One way to protect a trademark from infringement is to select a strong mark. There is something called the spectrum of distinctiveness in trademark law, which goes from something that is generic (i.e. having no distinctiveness whatsoever), to something that is fanciful (i.e. completely made up and therefore highly distinctive); the more distinctive a mark, the stronger the mark. Many people try to obtain a trademark on something that describes the goods and/or services that they are offering or some characteristic or quality of those goods/services, and they do this for an obvious reason; they want potential consumers to see their mark and immediately understand what’s being offered. Unfortunately, the problem with this tendency is that these marks are inherently weaker than they could be, because a trademark is there to identify the provider of the goods/services rather than the goods/services themselves.
The more the trademark has to do with the goods or services being sold, the less the government will allow one party to prevent others from using that word in association with those goods or services. For example, pizza is a generic term for people engaged in selling pizzas. Pizza Hut effectively has no right to prevent other pizza places from using the word “pizza” in their name, because others pizza providers need to be able to describe the goods that they are trying to sell. The distinctive aspect in the trademark “Pizza Hut” is the word “Hut”, since it has little to no association or relevance to the product being sold (i.e. pizza).
The next step up in terms of the strength of a trademark is the use of descriptive terms. Descriptive terms describe a characteristic, aspect, or quality of the goods/services that are being sold under the mark. From there, it goes to suggestive terms, like Coppertone®; suggestive marks do not tell the consumer what the product is or something about it, but is instead suggestive of a characteristic of the product. Next are arbitrary marks, which are more distinctive and thus stronger than descriptive or suggestive marks. An arbitrary mark, for example, Amazon®, is an established word that everyone knows has absolutely nothing to do with the product and/or service being offered under the mark. Taking something that has absolutely nothing to do with the product that is being sold and using it as a trademark will provide a distinct and relatively strong trademark.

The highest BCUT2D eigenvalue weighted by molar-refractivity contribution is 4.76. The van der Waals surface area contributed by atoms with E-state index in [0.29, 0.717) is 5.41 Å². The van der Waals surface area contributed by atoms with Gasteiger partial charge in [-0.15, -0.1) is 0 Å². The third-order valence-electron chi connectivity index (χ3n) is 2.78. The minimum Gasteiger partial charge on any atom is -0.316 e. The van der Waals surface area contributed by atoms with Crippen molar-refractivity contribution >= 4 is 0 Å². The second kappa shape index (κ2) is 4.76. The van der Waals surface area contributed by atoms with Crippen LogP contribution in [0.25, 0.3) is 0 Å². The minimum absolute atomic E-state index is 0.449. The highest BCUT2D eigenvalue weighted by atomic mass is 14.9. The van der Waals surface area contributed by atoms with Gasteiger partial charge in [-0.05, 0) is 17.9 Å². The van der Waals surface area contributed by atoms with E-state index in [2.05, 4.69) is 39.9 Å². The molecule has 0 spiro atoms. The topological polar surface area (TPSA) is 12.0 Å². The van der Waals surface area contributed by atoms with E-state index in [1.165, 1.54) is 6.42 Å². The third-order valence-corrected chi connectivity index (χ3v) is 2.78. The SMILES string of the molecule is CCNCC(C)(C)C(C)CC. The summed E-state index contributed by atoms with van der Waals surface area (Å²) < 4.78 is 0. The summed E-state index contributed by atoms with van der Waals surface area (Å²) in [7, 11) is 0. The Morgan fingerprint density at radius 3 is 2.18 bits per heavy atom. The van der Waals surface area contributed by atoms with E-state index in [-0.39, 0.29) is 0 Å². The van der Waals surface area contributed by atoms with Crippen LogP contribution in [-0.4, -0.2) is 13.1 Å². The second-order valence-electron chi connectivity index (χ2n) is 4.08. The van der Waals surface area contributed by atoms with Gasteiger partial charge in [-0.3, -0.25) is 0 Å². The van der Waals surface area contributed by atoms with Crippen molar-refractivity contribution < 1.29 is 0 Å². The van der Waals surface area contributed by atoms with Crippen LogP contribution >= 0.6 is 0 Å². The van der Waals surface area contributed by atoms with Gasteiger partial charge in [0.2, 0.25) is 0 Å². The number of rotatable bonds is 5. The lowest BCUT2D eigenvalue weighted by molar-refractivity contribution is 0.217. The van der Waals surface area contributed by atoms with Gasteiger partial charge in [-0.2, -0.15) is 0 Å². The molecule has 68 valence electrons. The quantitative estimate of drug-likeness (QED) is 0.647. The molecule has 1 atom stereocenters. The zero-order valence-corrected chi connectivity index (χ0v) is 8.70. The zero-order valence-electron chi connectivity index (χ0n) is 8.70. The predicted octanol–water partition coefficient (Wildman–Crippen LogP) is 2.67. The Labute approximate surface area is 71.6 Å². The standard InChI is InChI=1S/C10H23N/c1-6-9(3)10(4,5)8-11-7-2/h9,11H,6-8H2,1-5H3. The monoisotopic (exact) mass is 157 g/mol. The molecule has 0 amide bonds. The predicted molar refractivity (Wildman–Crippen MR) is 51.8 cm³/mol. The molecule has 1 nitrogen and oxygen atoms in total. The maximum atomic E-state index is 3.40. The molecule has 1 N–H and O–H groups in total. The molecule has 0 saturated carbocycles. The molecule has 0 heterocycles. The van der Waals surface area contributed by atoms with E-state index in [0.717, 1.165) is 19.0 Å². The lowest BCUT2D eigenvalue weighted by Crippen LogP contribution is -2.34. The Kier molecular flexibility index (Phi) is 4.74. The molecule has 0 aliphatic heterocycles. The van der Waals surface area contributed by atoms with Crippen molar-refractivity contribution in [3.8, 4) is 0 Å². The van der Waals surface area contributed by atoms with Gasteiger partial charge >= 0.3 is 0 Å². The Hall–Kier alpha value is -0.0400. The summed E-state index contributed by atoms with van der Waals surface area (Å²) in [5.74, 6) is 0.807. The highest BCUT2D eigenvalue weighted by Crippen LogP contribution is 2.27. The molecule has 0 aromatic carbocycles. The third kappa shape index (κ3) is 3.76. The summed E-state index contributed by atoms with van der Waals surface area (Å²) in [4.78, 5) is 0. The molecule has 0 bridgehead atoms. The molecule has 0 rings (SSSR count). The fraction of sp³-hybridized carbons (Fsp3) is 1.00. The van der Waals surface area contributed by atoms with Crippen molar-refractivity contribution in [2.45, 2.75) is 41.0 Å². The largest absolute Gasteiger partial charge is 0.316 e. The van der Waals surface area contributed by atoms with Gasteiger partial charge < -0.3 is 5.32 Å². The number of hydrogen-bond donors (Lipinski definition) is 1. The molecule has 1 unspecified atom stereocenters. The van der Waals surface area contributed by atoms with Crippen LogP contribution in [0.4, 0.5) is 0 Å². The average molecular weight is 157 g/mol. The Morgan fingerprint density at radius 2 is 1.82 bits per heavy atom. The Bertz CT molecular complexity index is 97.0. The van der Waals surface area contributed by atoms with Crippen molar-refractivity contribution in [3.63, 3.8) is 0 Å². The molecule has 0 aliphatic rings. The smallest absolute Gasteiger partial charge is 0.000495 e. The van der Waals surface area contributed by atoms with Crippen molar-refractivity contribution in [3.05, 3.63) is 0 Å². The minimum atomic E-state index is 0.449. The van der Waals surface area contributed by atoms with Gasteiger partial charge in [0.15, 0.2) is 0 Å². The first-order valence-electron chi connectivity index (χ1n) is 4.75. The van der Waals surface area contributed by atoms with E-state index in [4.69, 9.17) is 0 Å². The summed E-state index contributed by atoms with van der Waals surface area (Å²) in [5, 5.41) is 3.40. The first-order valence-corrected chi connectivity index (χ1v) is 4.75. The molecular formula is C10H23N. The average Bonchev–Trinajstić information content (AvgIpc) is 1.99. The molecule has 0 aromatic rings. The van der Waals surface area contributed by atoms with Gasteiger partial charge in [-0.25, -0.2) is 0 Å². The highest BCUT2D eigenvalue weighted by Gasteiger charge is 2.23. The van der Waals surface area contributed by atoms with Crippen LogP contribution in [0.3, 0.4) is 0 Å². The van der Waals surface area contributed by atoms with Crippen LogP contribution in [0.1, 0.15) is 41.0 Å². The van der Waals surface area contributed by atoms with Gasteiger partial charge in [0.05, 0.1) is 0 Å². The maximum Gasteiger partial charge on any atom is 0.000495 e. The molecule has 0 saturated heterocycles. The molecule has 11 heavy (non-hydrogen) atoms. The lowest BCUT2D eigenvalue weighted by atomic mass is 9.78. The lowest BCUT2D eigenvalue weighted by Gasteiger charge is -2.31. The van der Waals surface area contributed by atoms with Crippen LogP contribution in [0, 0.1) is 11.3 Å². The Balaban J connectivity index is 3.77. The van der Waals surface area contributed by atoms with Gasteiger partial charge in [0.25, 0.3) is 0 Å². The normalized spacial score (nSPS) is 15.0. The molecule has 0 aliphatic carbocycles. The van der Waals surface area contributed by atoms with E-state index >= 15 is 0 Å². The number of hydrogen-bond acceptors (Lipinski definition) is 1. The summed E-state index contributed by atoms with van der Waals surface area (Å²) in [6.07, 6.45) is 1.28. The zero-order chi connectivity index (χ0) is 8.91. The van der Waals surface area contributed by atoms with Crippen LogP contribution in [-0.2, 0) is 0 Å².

Finally, the strongest trademarks are formed from fanciful terms. Fanciful marks are words that are made up and have no connotation associated with them prior to their use as a trademark. An example of a fanciful mark is Xerox®, which is a word that had no meaning before the Xerox company came into existence and started calling their products Xerox machines. The defending against trademark infringement starts with selecting a strong mark.
Once trademark rights have been established, it is important to monitor the market to ensure that no one else is selling related goods under a similar mark. If they are, then the owner of the trademark can assert their rights, usually starting with a cease and desist letter that demands that the company or person stop using the mark without a license or otherwise engage in settlement negotiations. If the cease and desist letter does not work, then the trademark owner could pursue litigation.
It should be noted that registering a trademark at the federal level will provide the trademark owner enhanced rights that are not afforded by common law. These registered rights become particularly relevant when trying to enforce or defend the use of a mark. One such benefit is the presumption of constructive nationwide use. Under common law, the trademark rights are limited to only the geographic area in which they are used. Federal registration provides constructive nationwide use, such that even if a company is only using their trademark in a limited area, the use of it in any other area within US jurisdiction could still be considered infringement.
In addition, federal registration affords the trademark owner the presumption of validity and ownership. If someone wants to assert common law trademark rights, then they must first prove that the mark is a valid trademark, and they are the owner of the trademark. Whereas, federal registration of a trademark provides a presumption that the trademark is valid and that they are its owner, shifting the burden of proof to the other party.
Furthermore, federally-registered trademarks can be recorded with the Office of Customs and Border Patrol, which allows the trademark owner to more easily enforce their domestic trademark rights at the border. This means that if a US trademark is being infringed in China the owner of the trademark could prevent importation of those goods to the US by having the shipment of the offending goods detained or confiscated by US customs.
Finally, the more someone can link their trademark to themselves as a provider of goods and/or services, the stronger that mark becomes and the savvier customers will be to third parties who attempt to encroach upon the trademark. If a trademark owner can educate their customers about the presence of counterfeit goods and teach consumers how to identify their products from knockoffs, they will be protecting their trademark without necessarily having to take the cease and desist or litigation route. A lot of fashion brands do this since it is an area rife with knockoffs.
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